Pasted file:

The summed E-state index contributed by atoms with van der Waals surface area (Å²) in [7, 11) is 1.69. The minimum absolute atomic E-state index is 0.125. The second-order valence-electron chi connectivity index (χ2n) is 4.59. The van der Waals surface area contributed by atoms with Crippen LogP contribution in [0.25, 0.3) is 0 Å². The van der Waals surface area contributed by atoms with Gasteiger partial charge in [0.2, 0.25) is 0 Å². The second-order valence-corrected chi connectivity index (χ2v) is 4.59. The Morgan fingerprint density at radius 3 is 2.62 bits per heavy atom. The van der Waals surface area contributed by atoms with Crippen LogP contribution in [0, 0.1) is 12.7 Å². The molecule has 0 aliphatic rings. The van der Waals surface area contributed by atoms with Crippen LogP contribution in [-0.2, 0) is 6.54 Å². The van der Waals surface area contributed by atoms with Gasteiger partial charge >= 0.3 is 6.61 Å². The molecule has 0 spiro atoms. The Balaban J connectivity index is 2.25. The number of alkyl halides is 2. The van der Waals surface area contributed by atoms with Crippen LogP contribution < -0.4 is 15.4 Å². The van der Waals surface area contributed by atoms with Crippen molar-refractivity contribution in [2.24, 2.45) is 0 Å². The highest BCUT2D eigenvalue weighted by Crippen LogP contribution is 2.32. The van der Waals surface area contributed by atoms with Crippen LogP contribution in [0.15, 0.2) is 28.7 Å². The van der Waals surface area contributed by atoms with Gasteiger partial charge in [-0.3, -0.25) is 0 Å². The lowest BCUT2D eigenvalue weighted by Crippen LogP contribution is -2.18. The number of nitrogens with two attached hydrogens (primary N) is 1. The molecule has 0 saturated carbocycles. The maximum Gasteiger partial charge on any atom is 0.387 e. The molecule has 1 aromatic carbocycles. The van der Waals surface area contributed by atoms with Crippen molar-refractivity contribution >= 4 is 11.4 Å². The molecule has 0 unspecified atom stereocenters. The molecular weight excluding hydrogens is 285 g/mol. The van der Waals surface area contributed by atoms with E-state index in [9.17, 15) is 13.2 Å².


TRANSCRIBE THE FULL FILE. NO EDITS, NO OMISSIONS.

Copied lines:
The summed E-state index contributed by atoms with van der Waals surface area (Å²) in [7, 11) is 1.69. The minimum absolute atomic E-state index is 0.125. The second-order valence-electron chi connectivity index (χ2n) is 4.59. The van der Waals surface area contributed by atoms with Crippen LogP contribution in [0.25, 0.3) is 0 Å². The van der Waals surface area contributed by atoms with Gasteiger partial charge in [0.2, 0.25) is 0 Å². The second-order valence-corrected chi connectivity index (χ2v) is 4.59. The Morgan fingerprint density at radius 3 is 2.62 bits per heavy atom. The van der Waals surface area contributed by atoms with Crippen LogP contribution in [0, 0.1) is 12.7 Å². The molecule has 0 aliphatic rings. The van der Waals surface area contributed by atoms with Crippen LogP contribution in [-0.2, 0) is 6.54 Å². The van der Waals surface area contributed by atoms with Gasteiger partial charge >= 0.3 is 6.61 Å². The molecule has 0 spiro atoms. The Balaban J connectivity index is 2.25. The number of alkyl halides is 2. The van der Waals surface area contributed by atoms with Crippen LogP contribution < -0.4 is 15.4 Å². The van der Waals surface area contributed by atoms with Crippen molar-refractivity contribution in [2.24, 2.45) is 0 Å². The highest BCUT2D eigenvalue weighted by Crippen LogP contribution is 2.32. The van der Waals surface area contributed by atoms with Crippen LogP contribution in [0.15, 0.2) is 28.7 Å². The van der Waals surface area contributed by atoms with Gasteiger partial charge in [-0.3, -0.25) is 0 Å². The lowest BCUT2D eigenvalue weighted by Crippen LogP contribution is -2.18. The number of nitrogens with two attached hydrogens (primary N) is 1. The molecule has 0 saturated carbocycles. The maximum Gasteiger partial charge on any atom is 0.387 e. The molecule has 1 aromatic carbocycles. The van der Waals surface area contributed by atoms with Crippen molar-refractivity contribution >= 4 is 11.4 Å². The molecule has 0 unspecified atom stereocenters. The molecular weight excluding hydrogens is 285 g/mol. The van der Waals surface area contributed by atoms with E-state index in [9.17, 15) is 13.2 Å².